When God finds them, He allows Adam and Eve to speak. The man tells God, “I heard your voice in the garden, and I was afraid because I was naked; and I hid myself” (v 10). They hid in the shame of what they’d done. And then they try to blame someone else: “It was the woman, it was the devil—it was you, Lord, who put this tree here!”

We probably do the same, and play the “blame game.” We convince ourselves that this sin isn’t our own fault, that these consequences can’t be blamed on us. “It’s how I was raised. It’s just my character.” The husband says that it’s his wife’s coldness, the wife says it’s the husband’s neglect. Or it’s the bad influence of my friends, or it’s the demands of the boss, or it’s all the ills of this world—whoever’s fault it is, it’s certainly not mine! This is one of the ways we sinners deal with our sin: blame, and denial.

It’s pretty sad. But God doesn’t walk away from us. No, God gives sinners his aid. In verse 21 we read, “For Adam and his wife the LORD God made tunics of skin, and clothed them.” These were more permanent and comfortable coverings, something they could live and work in. No, these garments should not have been necessary—but now that they are, God will provide.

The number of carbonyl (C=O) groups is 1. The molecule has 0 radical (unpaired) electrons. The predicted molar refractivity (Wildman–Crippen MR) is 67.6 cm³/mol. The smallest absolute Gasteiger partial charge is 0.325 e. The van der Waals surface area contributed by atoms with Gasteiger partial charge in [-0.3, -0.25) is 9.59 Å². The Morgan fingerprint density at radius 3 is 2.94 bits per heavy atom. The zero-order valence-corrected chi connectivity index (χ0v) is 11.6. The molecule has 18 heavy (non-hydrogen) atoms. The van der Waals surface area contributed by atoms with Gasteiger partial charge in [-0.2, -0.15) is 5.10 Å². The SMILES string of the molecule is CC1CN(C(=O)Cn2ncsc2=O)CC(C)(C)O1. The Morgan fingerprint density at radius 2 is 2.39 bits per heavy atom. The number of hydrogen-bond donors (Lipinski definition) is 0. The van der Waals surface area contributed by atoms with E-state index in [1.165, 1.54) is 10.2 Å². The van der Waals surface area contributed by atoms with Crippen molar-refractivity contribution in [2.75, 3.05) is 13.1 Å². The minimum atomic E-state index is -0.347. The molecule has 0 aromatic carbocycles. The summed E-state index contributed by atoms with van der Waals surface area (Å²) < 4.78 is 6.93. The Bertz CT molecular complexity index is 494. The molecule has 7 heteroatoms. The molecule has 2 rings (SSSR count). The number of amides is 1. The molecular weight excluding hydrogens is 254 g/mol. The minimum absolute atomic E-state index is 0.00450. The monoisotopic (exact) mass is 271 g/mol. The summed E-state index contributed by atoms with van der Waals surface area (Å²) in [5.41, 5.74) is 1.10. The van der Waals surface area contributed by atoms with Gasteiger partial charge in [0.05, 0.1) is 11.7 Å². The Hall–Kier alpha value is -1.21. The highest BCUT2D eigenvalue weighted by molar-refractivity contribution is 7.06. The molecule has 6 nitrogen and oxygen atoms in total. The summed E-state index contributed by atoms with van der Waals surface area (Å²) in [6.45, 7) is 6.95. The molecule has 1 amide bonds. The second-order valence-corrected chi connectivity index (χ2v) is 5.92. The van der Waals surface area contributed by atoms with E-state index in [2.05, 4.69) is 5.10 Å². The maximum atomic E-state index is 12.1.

And that pattern of grace holds true: God doesn’t abandon his children when we have to deal with the effects of sin. For sin does have consequences. When it’s brought out into the open, sin brings shame. Sin can ruin our relationships, and it can wreck the good gifts of God. By sin we can bring on so much pain, pain for ourselves and for others.

But when we’re burdened, God doesn’t walk away. Even when we have to deal with the misery of the sin we committed, God doesn’t say, “Serves you right. You’re just getting what you deserve.” Rather, God shows us amazing grace. How does He? God forgives us, and gives our hearts a beginning of peace and assurance. When we ask, God gives us the strength to deal with the fall-out from our mistakes. The LORD doesn’t leave us in the mess that we got ourselves into, but He comes near. He takes away our garments of shame, and He clothes us with the righteousness of Christ!

And so as Adam and Eve are banished, God makes sure they can’t get at that other special tree in Paradise, which was the tree of life. So the LORD sends a cherubim with “a flaming sword, which turned every way to guard the way to the tree of life” (v 24). We can wonder about that: Why did God send this guard? Why didn’t He want Adam and Eve to eat from that second tree?